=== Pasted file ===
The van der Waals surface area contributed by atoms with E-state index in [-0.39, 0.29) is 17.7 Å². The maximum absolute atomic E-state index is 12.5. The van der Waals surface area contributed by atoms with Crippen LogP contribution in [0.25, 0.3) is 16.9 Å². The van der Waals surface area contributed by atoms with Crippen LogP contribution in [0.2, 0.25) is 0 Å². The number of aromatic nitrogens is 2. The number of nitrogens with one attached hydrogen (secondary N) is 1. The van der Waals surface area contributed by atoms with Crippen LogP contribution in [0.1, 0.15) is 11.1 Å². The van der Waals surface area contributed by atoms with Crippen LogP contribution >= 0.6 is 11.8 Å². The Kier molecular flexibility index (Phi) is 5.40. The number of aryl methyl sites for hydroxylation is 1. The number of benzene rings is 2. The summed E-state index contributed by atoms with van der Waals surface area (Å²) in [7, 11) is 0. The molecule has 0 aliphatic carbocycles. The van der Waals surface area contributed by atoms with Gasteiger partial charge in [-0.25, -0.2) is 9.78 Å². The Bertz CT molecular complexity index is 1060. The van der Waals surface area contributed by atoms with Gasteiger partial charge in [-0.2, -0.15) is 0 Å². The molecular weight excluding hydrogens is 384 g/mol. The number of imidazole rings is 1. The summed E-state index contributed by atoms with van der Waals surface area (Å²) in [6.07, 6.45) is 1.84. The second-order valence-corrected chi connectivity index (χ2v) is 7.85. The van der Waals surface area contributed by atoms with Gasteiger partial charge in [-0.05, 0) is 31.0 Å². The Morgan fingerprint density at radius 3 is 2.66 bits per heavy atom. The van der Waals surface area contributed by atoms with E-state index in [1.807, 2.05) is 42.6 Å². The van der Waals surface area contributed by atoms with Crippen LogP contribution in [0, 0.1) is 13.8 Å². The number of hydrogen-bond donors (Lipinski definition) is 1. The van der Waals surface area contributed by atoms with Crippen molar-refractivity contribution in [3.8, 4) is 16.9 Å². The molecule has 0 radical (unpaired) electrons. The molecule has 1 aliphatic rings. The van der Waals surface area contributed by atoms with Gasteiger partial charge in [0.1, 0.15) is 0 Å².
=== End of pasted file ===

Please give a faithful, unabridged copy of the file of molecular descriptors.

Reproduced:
The van der Waals surface area contributed by atoms with E-state index in [-0.39, 0.29) is 17.7 Å². The maximum absolute atomic E-state index is 12.5. The van der Waals surface area contributed by atoms with Crippen LogP contribution in [0.25, 0.3) is 16.9 Å². The van der Waals surface area contributed by atoms with Crippen LogP contribution in [0.2, 0.25) is 0 Å². The number of aromatic nitrogens is 2. The number of nitrogens with one attached hydrogen (secondary N) is 1. The van der Waals surface area contributed by atoms with Crippen LogP contribution in [0.1, 0.15) is 11.1 Å². The van der Waals surface area contributed by atoms with Crippen LogP contribution >= 0.6 is 11.8 Å². The Kier molecular flexibility index (Phi) is 5.40. The number of aryl methyl sites for hydroxylation is 1. The number of benzene rings is 2. The summed E-state index contributed by atoms with van der Waals surface area (Å²) in [7, 11) is 0. The molecule has 0 aliphatic carbocycles. The van der Waals surface area contributed by atoms with Gasteiger partial charge in [-0.25, -0.2) is 9.78 Å². The Bertz CT molecular complexity index is 1060. The van der Waals surface area contributed by atoms with Gasteiger partial charge in [-0.2, -0.15) is 0 Å². The molecular weight excluding hydrogens is 384 g/mol. The number of imidazole rings is 1. The summed E-state index contributed by atoms with van der Waals surface area (Å²) in [6.07, 6.45) is 1.84. The second-order valence-corrected chi connectivity index (χ2v) is 7.85. The van der Waals surface area contributed by atoms with Gasteiger partial charge in [-0.05, 0) is 31.0 Å². The Morgan fingerprint density at radius 3 is 2.66 bits per heavy atom. The van der Waals surface area contributed by atoms with E-state index in [1.807, 2.05) is 42.6 Å². The van der Waals surface area contributed by atoms with Crippen LogP contribution in [0, 0.1) is 13.8 Å². The number of hydrogen-bond donors (Lipinski definition) is 1. The van der Waals surface area contributed by atoms with Crippen molar-refractivity contribution in [3.8, 4) is 16.9 Å². The molecule has 0 radical (unpaired) electrons. The molecule has 1 aliphatic rings. The van der Waals surface area contributed by atoms with Gasteiger partial charge in [0.1, 0.15) is 0 Å².